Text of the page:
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Methods Mol Biol. 2015;1270:437-51. doi: 10.1007/978-1-4939-2309-0_30.

Application of the proximity-dependent assay and fluorescence imaging approaches to study viral entry pathways.

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Department of Immunobiology, Yale School of Medicine, New Haven, CT, 06520-8011, USA.


Virus entry into cells is a complex, multistep process that requires the coordinated activities of a large number of cellular factors and multiple membrane compartments. Because viruses can enter cells via one or more of a large number of preexisting pathways, understanding the mechanism of virus entry and transport between various intracellular compartments is a challenging task. The arrival of "omics" technologies such as genome-wide RNA interference screens has greatly advanced our ability to study the molecular intricacies of viral entry. Bioinformatics analyses of high-throughput screen data can identify enriched gene categories and specific individual genes required for infection, which can yield important insights into the cellular compartments that viruses traverse during infection. Although there are a variety of well-established genetic and biochemical approaches to validate genome-wide screen findings, confirmation of phenotypes obtained from RNA interference studies remains an important challenge. Imaging techniques commonly used to visualize virus localization to cellular organelles are often prone to artifacts that result from the necessity of using a high multiplicity of infection. Fortunately, recent advances in microscopy-based methods for studying protein location have improved our ability to accurately pinpoint virus localization within its host cell. Here we describe in detail one such technique-the proximity ligation assay (PLA)-as a tool to validate findings from a genome-wide loss-of-function genetic screen. In addition, we discuss a number of important considerations for the utilization of immunofluorescence microscopy and RNA interference to investigate the molecular mechanisms of virus entry.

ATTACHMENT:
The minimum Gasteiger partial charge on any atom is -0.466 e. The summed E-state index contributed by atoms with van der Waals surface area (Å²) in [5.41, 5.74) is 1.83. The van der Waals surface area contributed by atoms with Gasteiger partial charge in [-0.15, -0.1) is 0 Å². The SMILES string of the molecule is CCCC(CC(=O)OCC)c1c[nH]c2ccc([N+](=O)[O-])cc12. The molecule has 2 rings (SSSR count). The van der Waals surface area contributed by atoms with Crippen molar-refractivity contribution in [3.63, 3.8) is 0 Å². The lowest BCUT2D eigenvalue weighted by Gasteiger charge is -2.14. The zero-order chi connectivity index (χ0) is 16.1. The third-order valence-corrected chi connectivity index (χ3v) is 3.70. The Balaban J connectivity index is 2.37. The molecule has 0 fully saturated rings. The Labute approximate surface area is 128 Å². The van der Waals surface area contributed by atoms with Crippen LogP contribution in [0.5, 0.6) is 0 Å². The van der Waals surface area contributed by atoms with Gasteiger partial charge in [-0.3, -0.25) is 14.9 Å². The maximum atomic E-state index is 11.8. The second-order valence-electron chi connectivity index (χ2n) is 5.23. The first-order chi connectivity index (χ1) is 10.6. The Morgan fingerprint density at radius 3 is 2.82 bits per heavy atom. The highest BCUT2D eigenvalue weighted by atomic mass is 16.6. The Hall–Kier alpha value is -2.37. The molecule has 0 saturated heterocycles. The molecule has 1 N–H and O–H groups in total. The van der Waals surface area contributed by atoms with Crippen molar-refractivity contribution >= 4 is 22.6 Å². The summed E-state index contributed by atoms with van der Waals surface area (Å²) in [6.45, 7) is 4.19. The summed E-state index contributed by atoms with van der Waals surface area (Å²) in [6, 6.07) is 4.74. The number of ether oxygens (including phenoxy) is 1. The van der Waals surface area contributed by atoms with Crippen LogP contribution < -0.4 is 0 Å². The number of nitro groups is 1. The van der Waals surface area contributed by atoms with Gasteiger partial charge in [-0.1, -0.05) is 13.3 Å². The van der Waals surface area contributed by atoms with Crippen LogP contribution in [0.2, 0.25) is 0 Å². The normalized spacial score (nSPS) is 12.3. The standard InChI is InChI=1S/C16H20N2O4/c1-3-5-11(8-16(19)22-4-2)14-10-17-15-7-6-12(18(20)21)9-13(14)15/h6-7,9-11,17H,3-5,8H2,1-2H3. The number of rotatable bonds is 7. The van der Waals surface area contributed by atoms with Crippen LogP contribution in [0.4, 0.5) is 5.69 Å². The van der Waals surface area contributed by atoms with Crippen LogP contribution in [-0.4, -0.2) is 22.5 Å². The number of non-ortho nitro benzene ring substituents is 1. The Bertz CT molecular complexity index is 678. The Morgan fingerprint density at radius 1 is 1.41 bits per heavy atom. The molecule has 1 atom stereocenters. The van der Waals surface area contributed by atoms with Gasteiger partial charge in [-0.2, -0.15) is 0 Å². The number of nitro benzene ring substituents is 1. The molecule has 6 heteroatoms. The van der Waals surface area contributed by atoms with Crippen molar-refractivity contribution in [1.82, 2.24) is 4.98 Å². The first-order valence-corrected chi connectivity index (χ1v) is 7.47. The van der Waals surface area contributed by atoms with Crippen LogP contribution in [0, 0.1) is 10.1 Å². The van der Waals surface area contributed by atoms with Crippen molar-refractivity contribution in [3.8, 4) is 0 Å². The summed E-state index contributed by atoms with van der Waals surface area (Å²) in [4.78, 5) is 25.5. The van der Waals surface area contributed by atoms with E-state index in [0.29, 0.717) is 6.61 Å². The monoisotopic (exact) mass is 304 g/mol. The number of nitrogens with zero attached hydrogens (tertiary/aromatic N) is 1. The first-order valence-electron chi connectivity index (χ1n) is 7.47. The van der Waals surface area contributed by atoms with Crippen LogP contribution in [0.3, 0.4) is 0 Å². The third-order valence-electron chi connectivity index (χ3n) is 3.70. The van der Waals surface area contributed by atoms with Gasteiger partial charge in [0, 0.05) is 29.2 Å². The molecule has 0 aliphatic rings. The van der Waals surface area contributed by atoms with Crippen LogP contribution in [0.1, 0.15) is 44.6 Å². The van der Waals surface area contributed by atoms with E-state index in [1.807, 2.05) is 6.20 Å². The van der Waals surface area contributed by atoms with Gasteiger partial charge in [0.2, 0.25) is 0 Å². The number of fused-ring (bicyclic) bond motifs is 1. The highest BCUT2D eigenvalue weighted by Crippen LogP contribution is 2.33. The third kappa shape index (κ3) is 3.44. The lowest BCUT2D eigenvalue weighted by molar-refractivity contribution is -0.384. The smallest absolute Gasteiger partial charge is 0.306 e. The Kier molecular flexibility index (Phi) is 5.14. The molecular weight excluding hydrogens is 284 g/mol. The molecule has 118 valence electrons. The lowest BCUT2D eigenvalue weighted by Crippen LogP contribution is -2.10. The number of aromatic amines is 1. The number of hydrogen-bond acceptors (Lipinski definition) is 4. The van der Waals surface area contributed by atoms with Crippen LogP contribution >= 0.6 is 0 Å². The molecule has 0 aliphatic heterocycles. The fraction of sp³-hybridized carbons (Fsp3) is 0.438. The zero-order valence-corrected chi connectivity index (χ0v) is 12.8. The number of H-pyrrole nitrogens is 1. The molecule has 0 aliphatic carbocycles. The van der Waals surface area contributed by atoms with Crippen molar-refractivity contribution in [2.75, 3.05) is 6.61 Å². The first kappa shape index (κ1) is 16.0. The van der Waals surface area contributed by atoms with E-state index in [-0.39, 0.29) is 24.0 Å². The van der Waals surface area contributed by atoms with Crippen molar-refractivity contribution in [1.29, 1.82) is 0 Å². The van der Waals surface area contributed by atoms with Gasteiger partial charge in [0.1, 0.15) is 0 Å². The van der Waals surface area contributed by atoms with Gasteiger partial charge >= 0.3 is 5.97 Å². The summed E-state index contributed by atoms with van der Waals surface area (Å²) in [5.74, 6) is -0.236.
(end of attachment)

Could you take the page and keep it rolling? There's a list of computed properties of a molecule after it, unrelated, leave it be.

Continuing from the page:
[Indexed for MEDLINE]

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